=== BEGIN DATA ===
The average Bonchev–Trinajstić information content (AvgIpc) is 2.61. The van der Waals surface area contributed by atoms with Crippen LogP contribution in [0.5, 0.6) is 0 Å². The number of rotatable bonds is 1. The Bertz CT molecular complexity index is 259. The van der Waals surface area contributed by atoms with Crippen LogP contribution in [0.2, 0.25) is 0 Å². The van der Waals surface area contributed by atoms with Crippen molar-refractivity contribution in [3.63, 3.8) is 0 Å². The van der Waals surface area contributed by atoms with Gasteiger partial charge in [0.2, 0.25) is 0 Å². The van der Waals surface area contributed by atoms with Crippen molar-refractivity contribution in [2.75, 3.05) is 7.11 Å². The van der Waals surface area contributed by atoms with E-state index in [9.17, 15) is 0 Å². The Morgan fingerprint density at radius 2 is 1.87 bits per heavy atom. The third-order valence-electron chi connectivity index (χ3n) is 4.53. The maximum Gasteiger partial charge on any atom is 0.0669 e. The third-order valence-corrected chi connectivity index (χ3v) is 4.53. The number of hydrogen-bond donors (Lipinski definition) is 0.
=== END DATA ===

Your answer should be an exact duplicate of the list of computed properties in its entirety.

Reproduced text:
The average Bonchev–Trinajstić information content (AvgIpc) is 2.61. The van der Waals surface area contributed by atoms with Crippen LogP contribution in [0.5, 0.6) is 0 Å². The number of rotatable bonds is 1. The Bertz CT molecular complexity index is 259. The van der Waals surface area contributed by atoms with Crippen LogP contribution in [0.2, 0.25) is 0 Å². The van der Waals surface area contributed by atoms with Crippen molar-refractivity contribution in [3.63, 3.8) is 0 Å². The van der Waals surface area contributed by atoms with Gasteiger partial charge in [0.2, 0.25) is 0 Å². The van der Waals surface area contributed by atoms with Crippen molar-refractivity contribution in [2.75, 3.05) is 7.11 Å². The van der Waals surface area contributed by atoms with E-state index in [9.17, 15) is 0 Å². The Morgan fingerprint density at radius 2 is 1.87 bits per heavy atom. The third-order valence-electron chi connectivity index (χ3n) is 4.53. The maximum Gasteiger partial charge on any atom is 0.0669 e. The third-order valence-corrected chi connectivity index (χ3v) is 4.53. The number of hydrogen-bond donors (Lipinski definition) is 0.